Our family vacations have steadily grown as spouses and grandchildren have been added to the mix of our already-large crew. With that comes more opinions and needs to consider each time all of us head off somewhere. The preparation and planning have also adapted to scale this growth. My dad now creates a detailed itinerary, outlining the full schedule for each day (hour by hour) so that everyone has a run-down of each day’s events and can prepare accordingly. While this does not anticipate every question or prevent every hiccup, it does keep everyone generally headed in the same direction and has eliminated much of the would-be chaos.
In a different, but similar way, as our organization has continued to grow, by God’s grace, the need for more operational support has also increased. My goal is to situate this specific work of Operations within the larger work of Reaching & Teaching. While several persuasive arguments can be made for the role of an agency in long-term missionary sending, a big piece of that is the operational gap that it fills, both for the sending church and for the individual workers. The mission of Operations at Reaching and Teaching is the same mission as each individual unit on the field and the organization at large. That is, to make mature disciples, establish healthy churches, and train local leaders. The narrow focus of that in Operations means thinking carefully and strategically about how to steward the resources entrusted to us, alleviate our workers of unnecessary burdens, and provide structures to sustain the work happening on the field.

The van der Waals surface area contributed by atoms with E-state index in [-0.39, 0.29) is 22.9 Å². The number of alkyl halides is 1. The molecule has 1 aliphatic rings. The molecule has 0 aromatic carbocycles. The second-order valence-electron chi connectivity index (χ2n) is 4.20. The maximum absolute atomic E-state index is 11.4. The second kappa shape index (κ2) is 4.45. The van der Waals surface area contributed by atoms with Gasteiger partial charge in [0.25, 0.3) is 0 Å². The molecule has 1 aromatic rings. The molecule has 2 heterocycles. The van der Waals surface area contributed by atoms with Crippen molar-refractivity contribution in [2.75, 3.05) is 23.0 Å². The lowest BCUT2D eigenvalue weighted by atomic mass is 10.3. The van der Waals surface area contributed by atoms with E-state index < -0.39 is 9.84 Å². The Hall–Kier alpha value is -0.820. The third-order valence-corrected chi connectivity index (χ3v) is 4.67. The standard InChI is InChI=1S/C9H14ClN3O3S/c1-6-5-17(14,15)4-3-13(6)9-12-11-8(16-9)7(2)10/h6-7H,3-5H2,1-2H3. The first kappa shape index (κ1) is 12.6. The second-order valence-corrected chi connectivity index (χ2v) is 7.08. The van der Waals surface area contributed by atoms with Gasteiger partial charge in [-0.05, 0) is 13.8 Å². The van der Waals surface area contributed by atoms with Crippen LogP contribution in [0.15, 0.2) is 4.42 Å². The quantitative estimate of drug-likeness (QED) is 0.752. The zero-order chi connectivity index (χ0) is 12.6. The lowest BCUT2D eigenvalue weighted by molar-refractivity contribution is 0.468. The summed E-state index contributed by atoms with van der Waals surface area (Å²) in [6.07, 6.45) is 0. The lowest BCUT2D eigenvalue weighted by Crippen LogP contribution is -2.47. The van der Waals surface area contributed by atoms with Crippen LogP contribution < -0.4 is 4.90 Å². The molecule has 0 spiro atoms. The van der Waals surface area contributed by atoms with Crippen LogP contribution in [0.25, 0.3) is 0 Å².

While the specifics of our tasks in Operations are different, the same Great Commission is what fuels our work too. First Corinthians 3 talks about the different forms of labor in the work of ministry, but also points out that God is the one to bring about growth. The same is true for Reaching and Teaching, even in Operations. We strive to be diligent laborers who think carefully and strategically about the operational needs of the organization, but then ultimately trust that God will bring the fruit as he pleases (1 Corinthians 3:5-9).